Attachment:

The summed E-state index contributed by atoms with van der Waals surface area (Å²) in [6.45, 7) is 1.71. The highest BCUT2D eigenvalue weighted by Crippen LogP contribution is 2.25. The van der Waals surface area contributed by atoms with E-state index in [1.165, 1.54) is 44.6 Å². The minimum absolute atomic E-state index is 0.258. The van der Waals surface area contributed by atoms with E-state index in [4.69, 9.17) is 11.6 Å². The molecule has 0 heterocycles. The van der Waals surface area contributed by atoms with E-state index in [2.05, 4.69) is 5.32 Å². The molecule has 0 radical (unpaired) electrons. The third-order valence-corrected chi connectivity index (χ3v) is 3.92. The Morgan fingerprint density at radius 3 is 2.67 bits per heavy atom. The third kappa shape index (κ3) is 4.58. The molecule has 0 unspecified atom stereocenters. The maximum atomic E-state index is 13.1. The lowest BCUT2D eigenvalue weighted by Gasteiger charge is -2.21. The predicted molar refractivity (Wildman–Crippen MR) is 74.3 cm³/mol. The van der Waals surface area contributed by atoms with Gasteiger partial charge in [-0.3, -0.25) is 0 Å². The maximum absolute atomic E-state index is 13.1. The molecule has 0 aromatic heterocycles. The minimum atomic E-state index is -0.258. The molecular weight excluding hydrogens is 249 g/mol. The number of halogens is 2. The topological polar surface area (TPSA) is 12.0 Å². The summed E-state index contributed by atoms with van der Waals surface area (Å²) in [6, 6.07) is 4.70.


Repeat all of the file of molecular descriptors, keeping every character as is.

The summed E-state index contributed by atoms with van der Waals surface area (Å²) in [6.45, 7) is 1.71. The highest BCUT2D eigenvalue weighted by Crippen LogP contribution is 2.25. The van der Waals surface area contributed by atoms with E-state index in [1.165, 1.54) is 44.6 Å². The minimum absolute atomic E-state index is 0.258. The van der Waals surface area contributed by atoms with E-state index in [4.69, 9.17) is 11.6 Å². The molecule has 0 heterocycles. The van der Waals surface area contributed by atoms with E-state index in [2.05, 4.69) is 5.32 Å². The molecule has 0 radical (unpaired) electrons. The third-order valence-corrected chi connectivity index (χ3v) is 3.92. The Morgan fingerprint density at radius 3 is 2.67 bits per heavy atom. The third kappa shape index (κ3) is 4.58. The molecule has 0 unspecified atom stereocenters. The maximum atomic E-state index is 13.1. The lowest BCUT2D eigenvalue weighted by Gasteiger charge is -2.21. The predicted molar refractivity (Wildman–Crippen MR) is 74.3 cm³/mol. The van der Waals surface area contributed by atoms with Gasteiger partial charge in [-0.3, -0.25) is 0 Å². The maximum absolute atomic E-state index is 13.1. The molecule has 0 aromatic heterocycles. The minimum atomic E-state index is -0.258. The molecular weight excluding hydrogens is 249 g/mol. The number of halogens is 2. The topological polar surface area (TPSA) is 12.0 Å². The summed E-state index contributed by atoms with van der Waals surface area (Å²) in [6, 6.07) is 4.70.